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Alastair Cook finds an ally in DRS as India's woes with technology continue

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A technical glitch at Mohali failed to generate the HawkEye, leaving the players and officials baffled.

Trial or not, Team India’s troubles with the Decision Review System don’t seem to end. On day 3 of the Mohali Test, the hosts were undone, yet again, by the DRS that gunned down two decisions that looked well in India’s favour, when viewed in real-time.

In the ninth over of England’s innings, Alastair Cook was unable to read a Ravindra Jadeja delivery that turned inwards and hit him right on his front pad, in line of the stumps. While the fielders seemed absolutely confident, umpire Marias Erasmus held his unflinching stand, unmoved by the raucous appeal from the Indians, who seemed dead sure that Cook was out. With no response from Erasmus, Virat Kohli went for a referral right away. 

Watch: The incredible spell of play as Cook survives twice, and then falls

While the first two replays: the side-on delivery stride and the front facing standard broadcast angle showed up on the screen for the third umpire’s perusal, for some reason, the ball-tracking mechanism failed to generate any animation on the screen. For what seemed an eternity, the players and officials stood, baffled by the absence of the HawkEye, even as the third umpire Kumar Dharamsena kept pleading for a replay on air.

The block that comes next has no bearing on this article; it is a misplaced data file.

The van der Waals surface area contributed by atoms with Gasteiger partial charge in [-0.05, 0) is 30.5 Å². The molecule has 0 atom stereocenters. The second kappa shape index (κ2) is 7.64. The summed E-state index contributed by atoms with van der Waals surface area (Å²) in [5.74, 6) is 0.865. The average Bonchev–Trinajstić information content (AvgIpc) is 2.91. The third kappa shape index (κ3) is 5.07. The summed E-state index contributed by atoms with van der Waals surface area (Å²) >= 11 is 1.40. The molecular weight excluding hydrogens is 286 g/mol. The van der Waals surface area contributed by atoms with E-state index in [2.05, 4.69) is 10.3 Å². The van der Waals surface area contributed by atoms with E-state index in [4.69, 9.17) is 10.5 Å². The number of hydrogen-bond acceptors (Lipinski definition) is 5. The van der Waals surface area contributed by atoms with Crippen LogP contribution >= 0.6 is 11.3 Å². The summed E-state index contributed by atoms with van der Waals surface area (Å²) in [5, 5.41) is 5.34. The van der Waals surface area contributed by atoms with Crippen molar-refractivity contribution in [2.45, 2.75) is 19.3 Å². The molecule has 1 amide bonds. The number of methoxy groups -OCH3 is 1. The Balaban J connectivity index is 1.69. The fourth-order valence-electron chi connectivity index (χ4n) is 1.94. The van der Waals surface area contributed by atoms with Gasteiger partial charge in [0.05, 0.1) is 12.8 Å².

Five excruciating minutes apart, thirteen players and two on-field umpires stood clueless on the field, staring at an empty screen.

When the replays were finally generated, the ball-tracking showed that the delivery’s angle would have missed the leg stump. Cook heaved a sigh of relief and Kohli was left rubbing his eyes. He stood there, staring at the big screen for a moment, before heading back to his fielding position. Jadeja had dismissed Cook twice in the same fashion in this series, but this time, luck (DRS) was not on his side.

The very next over, Ashwin caught Cook napping right in front of the stumps (what looked like) . As the fielders appealed just as confidently as last time, the other umpire, Chris Gaffaney, obliged, raising his finger without much ado. The England captain, however, wasn’t impressed, asking for a referral instantly. “Surely, this one is out”, the Indian fielders must have thought. How wrong they were!

Replays showed that this time, the ball had pitched outside the leg stump, deeming Cook safe twice in consecutive overs. There was no edge, so the question remained where the ball had pitched. Fortunately for Cook, who surpassed Steve Waugh to enter the list of top ten run-getters in Tests, the ball had pitched outside the line of the stumps.

In a brilliant anticlimax, however, Ashwin accounted for Cook in his very next over, slipping a delivery past the  gap between his bat and front pad to effect a classic offspinner's dismissal. Virat Kohli was ecstatic, jumping up and down. No need for a referral on that!

Also read: Highest run-getters in Test cricket’s history


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